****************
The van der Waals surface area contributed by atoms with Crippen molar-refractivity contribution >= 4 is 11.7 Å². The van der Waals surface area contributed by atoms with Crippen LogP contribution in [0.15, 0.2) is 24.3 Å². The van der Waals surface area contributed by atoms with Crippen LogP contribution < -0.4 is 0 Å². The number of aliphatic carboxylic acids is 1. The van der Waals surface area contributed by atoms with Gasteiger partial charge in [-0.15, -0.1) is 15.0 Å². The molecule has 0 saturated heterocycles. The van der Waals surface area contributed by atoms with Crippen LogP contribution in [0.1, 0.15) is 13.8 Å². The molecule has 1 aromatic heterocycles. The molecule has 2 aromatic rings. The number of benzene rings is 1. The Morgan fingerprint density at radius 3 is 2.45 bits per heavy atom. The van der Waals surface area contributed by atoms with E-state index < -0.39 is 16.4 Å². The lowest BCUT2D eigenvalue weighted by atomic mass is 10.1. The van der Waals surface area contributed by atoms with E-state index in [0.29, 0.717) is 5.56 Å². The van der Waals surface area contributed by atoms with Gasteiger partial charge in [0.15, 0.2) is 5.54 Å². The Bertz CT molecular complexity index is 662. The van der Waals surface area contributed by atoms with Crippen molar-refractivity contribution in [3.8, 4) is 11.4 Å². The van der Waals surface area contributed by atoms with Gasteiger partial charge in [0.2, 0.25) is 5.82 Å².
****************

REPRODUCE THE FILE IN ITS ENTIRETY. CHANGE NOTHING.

The van der Waals surface area contributed by atoms with Crippen molar-refractivity contribution >= 4 is 11.7 Å². The van der Waals surface area contributed by atoms with Crippen LogP contribution in [0.15, 0.2) is 24.3 Å². The van der Waals surface area contributed by atoms with Crippen LogP contribution < -0.4 is 0 Å². The number of aliphatic carboxylic acids is 1. The van der Waals surface area contributed by atoms with Gasteiger partial charge in [-0.15, -0.1) is 15.0 Å². The molecule has 0 saturated heterocycles. The van der Waals surface area contributed by atoms with Crippen LogP contribution in [0.1, 0.15) is 13.8 Å². The molecule has 1 aromatic heterocycles. The molecule has 2 aromatic rings. The number of benzene rings is 1. The Morgan fingerprint density at radius 3 is 2.45 bits per heavy atom. The van der Waals surface area contributed by atoms with E-state index < -0.39 is 16.4 Å². The lowest BCUT2D eigenvalue weighted by atomic mass is 10.1. The van der Waals surface area contributed by atoms with E-state index in [0.29, 0.717) is 5.56 Å². The van der Waals surface area contributed by atoms with Gasteiger partial charge in [0.15, 0.2) is 5.54 Å². The Bertz CT molecular complexity index is 662. The van der Waals surface area contributed by atoms with Crippen molar-refractivity contribution in [3.8, 4) is 11.4 Å². The van der Waals surface area contributed by atoms with Gasteiger partial charge in [0.2, 0.25) is 5.82 Å².